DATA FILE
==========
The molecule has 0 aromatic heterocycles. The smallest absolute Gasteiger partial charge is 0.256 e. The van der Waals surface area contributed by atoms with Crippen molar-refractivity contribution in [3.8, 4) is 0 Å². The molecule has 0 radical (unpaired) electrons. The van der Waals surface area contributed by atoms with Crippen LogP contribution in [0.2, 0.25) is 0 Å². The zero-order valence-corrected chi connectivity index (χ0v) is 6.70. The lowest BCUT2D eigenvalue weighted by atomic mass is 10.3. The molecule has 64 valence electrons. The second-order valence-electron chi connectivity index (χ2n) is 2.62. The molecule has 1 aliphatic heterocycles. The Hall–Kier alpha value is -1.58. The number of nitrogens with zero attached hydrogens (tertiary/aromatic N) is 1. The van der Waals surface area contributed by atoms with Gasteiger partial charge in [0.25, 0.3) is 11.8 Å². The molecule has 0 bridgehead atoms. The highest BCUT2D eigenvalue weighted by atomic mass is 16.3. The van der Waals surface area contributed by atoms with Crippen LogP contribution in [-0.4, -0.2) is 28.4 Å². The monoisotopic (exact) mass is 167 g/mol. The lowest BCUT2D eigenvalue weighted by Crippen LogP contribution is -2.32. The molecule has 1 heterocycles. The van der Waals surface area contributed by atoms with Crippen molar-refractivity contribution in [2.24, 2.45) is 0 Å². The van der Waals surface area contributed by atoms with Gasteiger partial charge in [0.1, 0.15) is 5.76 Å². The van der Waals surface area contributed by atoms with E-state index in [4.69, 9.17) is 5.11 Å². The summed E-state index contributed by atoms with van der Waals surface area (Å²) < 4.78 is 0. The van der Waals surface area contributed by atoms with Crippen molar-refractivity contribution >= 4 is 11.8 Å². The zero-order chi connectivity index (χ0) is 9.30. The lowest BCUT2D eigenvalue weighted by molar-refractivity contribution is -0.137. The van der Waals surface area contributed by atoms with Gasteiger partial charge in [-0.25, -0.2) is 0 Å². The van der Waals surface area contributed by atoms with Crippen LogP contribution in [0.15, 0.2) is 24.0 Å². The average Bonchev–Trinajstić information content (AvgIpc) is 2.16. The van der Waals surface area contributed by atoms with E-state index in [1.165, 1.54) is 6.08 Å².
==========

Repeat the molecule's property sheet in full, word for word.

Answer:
The molecule has 0 aromatic heterocycles. The smallest absolute Gasteiger partial charge is 0.256 e. The van der Waals surface area contributed by atoms with Crippen molar-refractivity contribution in [3.8, 4) is 0 Å². The molecule has 0 radical (unpaired) electrons. The van der Waals surface area contributed by atoms with Crippen LogP contribution in [0.2, 0.25) is 0 Å². The zero-order valence-corrected chi connectivity index (χ0v) is 6.70. The lowest BCUT2D eigenvalue weighted by atomic mass is 10.3. The molecule has 64 valence electrons. The second-order valence-electron chi connectivity index (χ2n) is 2.62. The molecule has 1 aliphatic heterocycles. The Hall–Kier alpha value is -1.58. The number of nitrogens with zero attached hydrogens (tertiary/aromatic N) is 1. The van der Waals surface area contributed by atoms with Gasteiger partial charge in [0.25, 0.3) is 11.8 Å². The molecule has 0 bridgehead atoms. The highest BCUT2D eigenvalue weighted by atomic mass is 16.3. The van der Waals surface area contributed by atoms with Crippen LogP contribution in [-0.4, -0.2) is 28.4 Å². The monoisotopic (exact) mass is 167 g/mol. The lowest BCUT2D eigenvalue weighted by Crippen LogP contribution is -2.32. The molecule has 1 heterocycles. The van der Waals surface area contributed by atoms with Crippen molar-refractivity contribution in [2.24, 2.45) is 0 Å². The van der Waals surface area contributed by atoms with Gasteiger partial charge in [0.1, 0.15) is 5.76 Å². The van der Waals surface area contributed by atoms with E-state index in [4.69, 9.17) is 5.11 Å². The summed E-state index contributed by atoms with van der Waals surface area (Å²) < 4.78 is 0. The van der Waals surface area contributed by atoms with Crippen molar-refractivity contribution >= 4 is 11.8 Å². The zero-order chi connectivity index (χ0) is 9.30. The lowest BCUT2D eigenvalue weighted by molar-refractivity contribution is -0.137. The van der Waals surface area contributed by atoms with Gasteiger partial charge in [-0.25, -0.2) is 0 Å². The van der Waals surface area contributed by atoms with Crippen LogP contribution in [0.15, 0.2) is 24.0 Å². The average Bonchev–Trinajstić information content (AvgIpc) is 2.16. The van der Waals surface area contributed by atoms with E-state index in [1.165, 1.54) is 6.08 Å².